Ukrainian officials charged that Russian separatists near the town of Torez shot down Malaysia Airlines Flight MH17 with a Soviet-era BUK mobile anti-aircraft missile system. They insisted that the plane was not within range of their own air defense units.
Anton Gerashenko, an adviser to the Ukrainian interior minister, wrote on his Facebook page that the passenger jet was flying at an altitude of 33,000 feet when it was hit. The BUK system has a range of 72,000 feet.
Operating the system _ tracking the aircraft, locking the missile onto the target and firing it _ would require a high degree of training and skill. But such skills might not be difficult to find among Ukrainians on both sides of the conflict _ Ukraine, once part of the Soviet Union, long has had the BUK system in its arsenal.
Russian news outlets reported that pro-Russian separatists in Donetsk and the neighboring self-declared independent republic of Luhansk didn’t have anti-aircraft systems capable of taking down the jet. But those reports contradicted earlier reports that BUK systems had been captured by the separatists.
Andrei Lysenko, a spokesman for Poroshenko’s National Security Council, said that a Ukrainian Sukhoi 25 ground attack fighter was shot down Wednesday evening by missiles fired from a village just inside Russia’s side of the border with eastern Ukraine. The pilot parachuted out, he said. On Wednesday, pro-Russia rebels claimed to have hit two Ukrainian Sukhoi 25s, one of which Ukrainian officials said landed safely.
Ukrainian officials also noted that at about the time of the Malaysia Airlines crash, Igor Strelkov, a pro-Russia separatist leader, bragged on V Kontakte, a Russian version of Facebook, that his men had shot down what he thought was a Ukrainian military transport plane.
“It’s tumbling down near the Progress Mine,” he wrote in the post that was soon deleted, but preserved in screen shots. “We told them not to fly in our skies.”
Moreover, the state-run Voice of Russia web site, quoting the RIA Novosti news agency, reported on June 29 that pro-Russia fighters of the so-called Donetsk People’s Republic Self-Defense Forces had captured an undisclosed number of BUK systems when they overran a Ukrainian air defense base.
As Russian news reports alleged Ukrainian involvement, Anton Herashchenko, an adviser to the Ukrainian interior minister, wrote on a Facebook post that “Putin and his gang understood they had committed an act of terrorism. They panicked and started releasing disinformation.”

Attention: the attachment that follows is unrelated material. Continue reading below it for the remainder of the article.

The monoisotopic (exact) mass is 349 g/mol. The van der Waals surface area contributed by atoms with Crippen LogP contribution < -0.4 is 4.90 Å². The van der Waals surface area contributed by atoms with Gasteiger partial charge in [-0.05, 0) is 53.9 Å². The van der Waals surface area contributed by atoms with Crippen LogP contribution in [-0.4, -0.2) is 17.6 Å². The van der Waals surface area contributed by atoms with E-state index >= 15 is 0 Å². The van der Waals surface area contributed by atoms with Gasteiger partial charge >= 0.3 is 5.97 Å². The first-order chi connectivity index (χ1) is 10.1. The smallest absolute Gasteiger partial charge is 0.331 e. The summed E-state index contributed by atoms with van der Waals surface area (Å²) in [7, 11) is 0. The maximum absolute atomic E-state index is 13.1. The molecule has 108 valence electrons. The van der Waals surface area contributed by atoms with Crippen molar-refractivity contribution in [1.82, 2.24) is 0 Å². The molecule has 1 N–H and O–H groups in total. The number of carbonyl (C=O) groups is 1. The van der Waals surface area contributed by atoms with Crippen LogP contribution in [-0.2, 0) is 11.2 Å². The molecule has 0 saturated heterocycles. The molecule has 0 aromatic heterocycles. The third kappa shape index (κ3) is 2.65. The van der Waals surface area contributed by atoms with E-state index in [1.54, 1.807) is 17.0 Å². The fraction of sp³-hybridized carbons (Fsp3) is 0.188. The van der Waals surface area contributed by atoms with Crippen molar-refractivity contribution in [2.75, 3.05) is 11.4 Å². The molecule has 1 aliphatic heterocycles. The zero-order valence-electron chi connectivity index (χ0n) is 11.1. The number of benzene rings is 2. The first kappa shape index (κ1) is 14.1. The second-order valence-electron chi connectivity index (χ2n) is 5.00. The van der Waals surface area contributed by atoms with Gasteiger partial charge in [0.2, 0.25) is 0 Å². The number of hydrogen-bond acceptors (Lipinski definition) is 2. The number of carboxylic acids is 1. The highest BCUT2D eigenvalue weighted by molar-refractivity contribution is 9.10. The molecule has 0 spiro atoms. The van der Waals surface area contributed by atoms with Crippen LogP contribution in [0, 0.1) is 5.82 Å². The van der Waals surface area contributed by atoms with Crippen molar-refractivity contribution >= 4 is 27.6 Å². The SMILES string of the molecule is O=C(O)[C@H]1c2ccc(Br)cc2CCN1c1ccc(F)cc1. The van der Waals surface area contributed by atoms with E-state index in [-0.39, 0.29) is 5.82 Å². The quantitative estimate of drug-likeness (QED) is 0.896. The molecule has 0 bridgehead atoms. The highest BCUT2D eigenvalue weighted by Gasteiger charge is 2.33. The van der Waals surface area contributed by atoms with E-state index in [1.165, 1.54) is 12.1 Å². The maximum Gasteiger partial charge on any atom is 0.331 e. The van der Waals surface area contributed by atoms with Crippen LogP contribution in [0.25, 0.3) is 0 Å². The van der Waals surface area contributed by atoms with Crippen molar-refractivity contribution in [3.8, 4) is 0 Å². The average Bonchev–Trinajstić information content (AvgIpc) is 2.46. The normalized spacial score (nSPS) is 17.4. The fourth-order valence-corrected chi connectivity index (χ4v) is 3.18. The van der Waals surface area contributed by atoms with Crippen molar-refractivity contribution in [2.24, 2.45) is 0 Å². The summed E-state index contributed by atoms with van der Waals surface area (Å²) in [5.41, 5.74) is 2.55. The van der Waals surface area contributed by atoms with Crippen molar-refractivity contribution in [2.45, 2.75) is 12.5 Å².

European air control ordered commercial airliners not to overfly Ukraine. Several European and Russian air carriers announced they would be avoiding Ukrainian airspace. Whether that meant all of Ukraine or the east of the nation was not immediately clear.
The Federal Aviation Administration told U.S. carriers on April 3 to avoid airspace over Crimea, but the directive didn’t cover eastern Ukraine.
By coincidence, Obama was on the telephone with Putin when the first reports of the crash began emerging, the White House said. It gave no further details of the conversation, except to say that the pair discussed the latest round of U.S. economic sanctions on Russia, imposed a day earlier, for its support of the separatists.
White House press secretary Josh Earnest characterized the conversation between Obama and Putin as “very businesslike.”
Obama made the call at the request of Putin to discuss the latest U.S. sanctions, which targeted major banks and energy companies, Russian defense companies and individuals the United States said were responsible for the continuing support of separatists battling government forces in eastern Ukraine.
The incident comes less than six months after Malaysia Airlines Flight 370 disappeared en route from Kuala Lumpur to Beijing with 239 people aboard. No trace of the aircraft has been found.
History of passenger planes shot down
At least five passenger planes have been shot down over conflict zones in the last four decades.
On Feb. 21, 1973, Israeli fighters fired on a Libyan Arab Airlines jet that strayed into Israeli-controlled airspace over the Sinai Desert, killing 113 people.
On Sept. 1, 1983, Soviet fighters shot down a Korean Air Lines flight that veered into Soviet airspace on a flight from New York to Seoul, South Korea, killing 239 people.
The USS Vincennes downed an Iran Air jet, killing all 290 people aboard, on July 3, 1988, as the U.S. vessel was exchanging gunfire with Iranian ships in the Persian Gulf. The Iranian jet was mistaken for a warplane.
Three Transair Georgia airliners were hit by missiles on three consecutive days beginning on Sept. 21, 1993, by Abkhazian rebels, claiming a total of 136 people. Two were hit in the air and one on the ground.
The Ukrainian military accidentally shot down a Siberian Airlines flight over the Black Sea during a training exercise on Oct. 4, 2001. All 78 people aboard the flight, bound from Novosibirsk, Russia, to Tel Aviv, Israel, were killed.
(McClatchy special correspondent Iva reported from Kiev. Landay reported from Washington and Schofield reported from Oslo, Norway. Contributing to this report were Claudia Himmelreich in Oslo and Anita Kumar and James Rosen in Washington.)